For the quarter, Service Provider was 66% of total revenue and Enterprise was 34% of total revenue.

Moving onto gross margins and operating expenses. Non-GAAP gross margins for the first quarter was 62.6% compared to 63.3% last quarter. Product gross margins were 64.6% of product revenue, up slightly on a sequential basis. As expected, our product gross margins continue to be negatively impacted by product and geographic mix, as well as inventory-related costs.

Services gross margins were 56.8%, down nearly 4 points from the prior quarter. This was primarily the result of the reset of variable compensation and an increase in spare parts related to the new product introductions.

While the pricing environment continues to be competitive, our strategy remains consistent, to differentiate on innovation and focus on cost improvements through our supply chain.

Non-GAAP operating expenses increased sequentially as expected to $523 million, driven by typical Q1 increases in employee expenses.

Looking at headcount, we ended the quarter with 9,218 employees, a sequential increase of 89 as we continue to hire strategically to support our long-term objectives.

Non-GAAP operating margin for the quarter was 12% due to increased operating expenses and lower gross margins.

Looking at segment contribution margins, which reflect revenues less expenses directly attributable to the segment organization.

For PSD, the contribution margin was 37%; and for SSD, contribution margin was 39%. The sequential decline for both segments was primarily due to lower revenue and higher operating expenses.

The GAAP tax rate was 30.1% for the quarter. The non-GAAP tax rate was 25.8%, up 2.1 points from the prior quarter. As a reminder, the tax rate shows a sequential and year-over-year increase due to the expiration of the R&D tax credit at the end of 2011.

Looking at the balance sheet. We ended the quarter with $4.2 billion of total cash and investment. This was a reduction of $77 million from the prior quarter is mainly the result of the acquisitions of both Mykonos and the assets of BitGravity.

Our net cash and investment was $3.2 billion. Cash flow from operations was $102 million. Cash flow was lower sequentially due to the lower income generated this quarter and was impacted by the semi-annual bond interest payment.

DSO was 39 days in the quarter, down from 46 days last quarter, but in line with 38 days in the first quarter of last year.

CapEx and depreciation were consistent with prior quarters.

We repurchased $51.6 million or 2.4 million shares at an average price of $21.75. Our policy remains consistent that over time we aim to offset the dilutive impact of our employee stock programs.

Now I will review our outlook. As a reminder, these metrics are provided on a non-GAAP basis except for revenue and share count. Looking ahead, we will manage the business assuming the near-term environment requires continued caution. We will remain focused on executing our strategy, while maintaining a balanced approach to the near and long term.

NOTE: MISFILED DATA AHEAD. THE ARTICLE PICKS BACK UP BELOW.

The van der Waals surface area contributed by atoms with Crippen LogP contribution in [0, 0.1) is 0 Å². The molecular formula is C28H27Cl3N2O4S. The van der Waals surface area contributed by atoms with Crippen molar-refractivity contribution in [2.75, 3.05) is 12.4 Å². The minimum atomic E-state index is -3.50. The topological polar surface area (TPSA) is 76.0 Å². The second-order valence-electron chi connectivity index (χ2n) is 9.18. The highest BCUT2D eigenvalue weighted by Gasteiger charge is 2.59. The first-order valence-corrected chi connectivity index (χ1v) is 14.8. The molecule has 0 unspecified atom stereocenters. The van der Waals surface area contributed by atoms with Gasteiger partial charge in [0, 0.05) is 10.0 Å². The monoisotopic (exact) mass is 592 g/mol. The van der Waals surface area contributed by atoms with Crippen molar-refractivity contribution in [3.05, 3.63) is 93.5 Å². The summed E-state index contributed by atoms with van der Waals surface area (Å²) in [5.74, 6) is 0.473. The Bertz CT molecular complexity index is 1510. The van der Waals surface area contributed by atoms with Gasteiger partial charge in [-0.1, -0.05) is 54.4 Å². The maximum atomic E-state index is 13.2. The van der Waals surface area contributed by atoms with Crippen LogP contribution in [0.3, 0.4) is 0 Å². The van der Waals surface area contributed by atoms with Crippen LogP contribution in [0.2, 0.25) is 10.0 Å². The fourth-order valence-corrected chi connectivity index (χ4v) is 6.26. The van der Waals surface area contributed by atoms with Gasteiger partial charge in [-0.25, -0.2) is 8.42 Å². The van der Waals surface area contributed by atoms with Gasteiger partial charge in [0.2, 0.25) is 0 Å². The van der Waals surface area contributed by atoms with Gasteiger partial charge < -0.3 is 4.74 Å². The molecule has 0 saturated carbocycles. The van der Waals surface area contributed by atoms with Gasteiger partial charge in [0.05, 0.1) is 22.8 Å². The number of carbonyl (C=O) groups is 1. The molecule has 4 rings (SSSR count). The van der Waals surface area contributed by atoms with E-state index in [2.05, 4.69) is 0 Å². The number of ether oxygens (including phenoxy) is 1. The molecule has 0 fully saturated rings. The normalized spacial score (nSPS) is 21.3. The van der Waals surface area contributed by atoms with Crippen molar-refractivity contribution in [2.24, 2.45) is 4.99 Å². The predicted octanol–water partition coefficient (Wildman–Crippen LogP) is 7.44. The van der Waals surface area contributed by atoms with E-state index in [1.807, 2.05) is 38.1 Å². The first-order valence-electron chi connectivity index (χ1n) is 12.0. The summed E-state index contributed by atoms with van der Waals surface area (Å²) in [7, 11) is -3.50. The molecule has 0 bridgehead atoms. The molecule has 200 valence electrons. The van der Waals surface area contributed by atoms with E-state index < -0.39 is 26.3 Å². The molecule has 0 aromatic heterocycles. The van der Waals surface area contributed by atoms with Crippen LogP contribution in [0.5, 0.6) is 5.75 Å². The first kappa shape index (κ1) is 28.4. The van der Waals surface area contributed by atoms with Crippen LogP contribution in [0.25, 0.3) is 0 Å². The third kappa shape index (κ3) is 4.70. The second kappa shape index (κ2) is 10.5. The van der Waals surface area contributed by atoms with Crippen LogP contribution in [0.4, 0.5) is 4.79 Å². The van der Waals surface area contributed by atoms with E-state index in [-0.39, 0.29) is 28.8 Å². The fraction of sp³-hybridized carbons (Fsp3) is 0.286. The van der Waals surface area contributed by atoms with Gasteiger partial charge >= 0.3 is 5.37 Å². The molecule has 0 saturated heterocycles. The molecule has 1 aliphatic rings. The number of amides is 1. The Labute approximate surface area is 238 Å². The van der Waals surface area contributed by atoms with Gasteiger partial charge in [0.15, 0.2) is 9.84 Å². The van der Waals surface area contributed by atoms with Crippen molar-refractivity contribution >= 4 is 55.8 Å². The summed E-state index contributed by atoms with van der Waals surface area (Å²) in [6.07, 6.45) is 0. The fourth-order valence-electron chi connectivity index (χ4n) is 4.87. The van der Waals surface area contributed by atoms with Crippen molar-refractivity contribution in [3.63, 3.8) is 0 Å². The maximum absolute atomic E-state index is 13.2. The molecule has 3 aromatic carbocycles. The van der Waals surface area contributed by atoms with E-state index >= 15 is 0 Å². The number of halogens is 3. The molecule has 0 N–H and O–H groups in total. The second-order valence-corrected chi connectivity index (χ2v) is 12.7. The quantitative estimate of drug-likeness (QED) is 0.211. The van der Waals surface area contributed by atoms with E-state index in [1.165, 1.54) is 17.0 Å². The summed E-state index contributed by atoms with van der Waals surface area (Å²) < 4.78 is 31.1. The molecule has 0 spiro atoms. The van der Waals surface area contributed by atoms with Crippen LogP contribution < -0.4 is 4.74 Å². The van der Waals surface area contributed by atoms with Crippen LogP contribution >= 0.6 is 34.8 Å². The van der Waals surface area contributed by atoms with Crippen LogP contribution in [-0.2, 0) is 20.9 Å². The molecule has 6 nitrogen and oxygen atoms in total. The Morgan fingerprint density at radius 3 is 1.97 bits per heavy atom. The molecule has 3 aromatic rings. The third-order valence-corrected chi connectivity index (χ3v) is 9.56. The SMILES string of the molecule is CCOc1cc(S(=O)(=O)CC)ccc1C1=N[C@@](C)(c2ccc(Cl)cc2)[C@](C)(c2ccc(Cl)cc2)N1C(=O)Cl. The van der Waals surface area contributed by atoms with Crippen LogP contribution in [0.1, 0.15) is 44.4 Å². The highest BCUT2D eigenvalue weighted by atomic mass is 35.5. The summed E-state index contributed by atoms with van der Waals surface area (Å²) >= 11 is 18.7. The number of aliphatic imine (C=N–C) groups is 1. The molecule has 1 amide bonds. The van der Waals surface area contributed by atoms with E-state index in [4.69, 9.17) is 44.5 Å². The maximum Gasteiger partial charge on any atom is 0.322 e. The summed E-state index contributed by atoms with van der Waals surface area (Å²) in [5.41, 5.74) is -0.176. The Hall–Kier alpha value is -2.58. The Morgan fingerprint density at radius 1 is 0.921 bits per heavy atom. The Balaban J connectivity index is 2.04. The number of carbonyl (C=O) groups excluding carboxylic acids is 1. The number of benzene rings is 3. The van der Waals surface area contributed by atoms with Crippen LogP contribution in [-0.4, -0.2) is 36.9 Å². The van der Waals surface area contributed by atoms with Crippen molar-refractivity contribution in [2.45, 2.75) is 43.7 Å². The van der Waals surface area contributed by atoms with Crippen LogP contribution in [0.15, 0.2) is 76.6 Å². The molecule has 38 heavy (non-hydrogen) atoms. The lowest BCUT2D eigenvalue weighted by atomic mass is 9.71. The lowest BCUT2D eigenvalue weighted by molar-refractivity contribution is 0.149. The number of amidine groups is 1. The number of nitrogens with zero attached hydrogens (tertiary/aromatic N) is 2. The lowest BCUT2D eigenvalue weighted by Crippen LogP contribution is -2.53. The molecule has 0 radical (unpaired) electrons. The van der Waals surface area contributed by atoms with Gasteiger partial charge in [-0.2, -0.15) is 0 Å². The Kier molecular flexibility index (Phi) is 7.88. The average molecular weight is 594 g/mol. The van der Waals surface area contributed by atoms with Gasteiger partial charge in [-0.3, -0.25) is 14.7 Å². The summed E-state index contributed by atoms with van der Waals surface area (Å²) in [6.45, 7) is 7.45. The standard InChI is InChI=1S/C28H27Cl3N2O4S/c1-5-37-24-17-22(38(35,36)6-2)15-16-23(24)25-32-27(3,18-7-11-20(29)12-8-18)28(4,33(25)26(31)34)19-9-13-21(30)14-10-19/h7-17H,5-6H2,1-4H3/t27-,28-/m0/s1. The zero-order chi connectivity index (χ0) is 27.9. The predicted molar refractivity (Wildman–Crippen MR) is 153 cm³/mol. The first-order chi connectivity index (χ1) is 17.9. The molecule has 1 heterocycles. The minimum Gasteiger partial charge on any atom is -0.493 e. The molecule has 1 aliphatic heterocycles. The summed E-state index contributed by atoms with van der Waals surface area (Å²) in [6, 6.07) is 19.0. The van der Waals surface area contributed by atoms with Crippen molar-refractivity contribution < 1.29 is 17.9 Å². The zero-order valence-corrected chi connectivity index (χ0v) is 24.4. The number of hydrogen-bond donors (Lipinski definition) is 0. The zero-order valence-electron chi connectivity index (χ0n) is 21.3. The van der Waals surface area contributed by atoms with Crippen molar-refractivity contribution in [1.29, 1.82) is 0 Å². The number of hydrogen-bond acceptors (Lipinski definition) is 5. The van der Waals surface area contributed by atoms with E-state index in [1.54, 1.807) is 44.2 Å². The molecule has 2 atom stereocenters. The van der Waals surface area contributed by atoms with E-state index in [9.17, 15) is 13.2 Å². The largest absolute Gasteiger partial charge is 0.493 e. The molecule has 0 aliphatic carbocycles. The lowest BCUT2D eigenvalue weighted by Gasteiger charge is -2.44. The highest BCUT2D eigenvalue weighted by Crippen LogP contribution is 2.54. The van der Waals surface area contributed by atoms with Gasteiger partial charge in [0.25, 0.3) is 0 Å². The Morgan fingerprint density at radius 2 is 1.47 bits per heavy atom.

Given this view, we are expecting revenues to range from $1,030,000,000 to $1,060,000,000. Both gross margins and operating expenses for the second quarter are expected to be roughly in line with the first quarter.

As a result, we expect operating margins for the second quarter to range from 12% to 14%. We anticipate that operating margins should improve from this level through the rest of the year. This is expected to result in a second quarter non-GAAP diluted EPS of between $0.15 and $0.17 per share, and assumes a flat share count and a tax rate of 29%. This tax rate assumes that there is no renewal of the R&D tax credit.

In summary, we will continue to navigate the near-term environment carefully. Our new products are gaining momentum as customers see the value of our disruptive innovations. We are focused on disciplined operational execution, driving progress on our new product trend introductions and investing in critical areas of our business.

I want to thank our fabulous employees for their dedication and hard work. Their commitment to innovation is key to our success in delivering the new network.

And with that, I'll hand it over to the operator for questions.

Question-and-Answer Session


[Operator Instructions] Our first question comes from the line of Jeff Kvaal with Barclays Capital.

Jeffrey T. Kvaal - Barclays Capital, Research Division

Kevin, this one might be for you. I think that we have seen a loss in the overall carrier industry, about a slowdown over the last few quarters, according to their CapEx budgets, included the first quarter. You folks, though, seemed to have been able to manage through that with a seasonally up quarter. What can you tell us about the spending patterns for the rest of the year? Should we be expecting further improvements in your Service Provider revenues through the year? Or is this sort of where we are and caution from here?

Kevin R. Johnson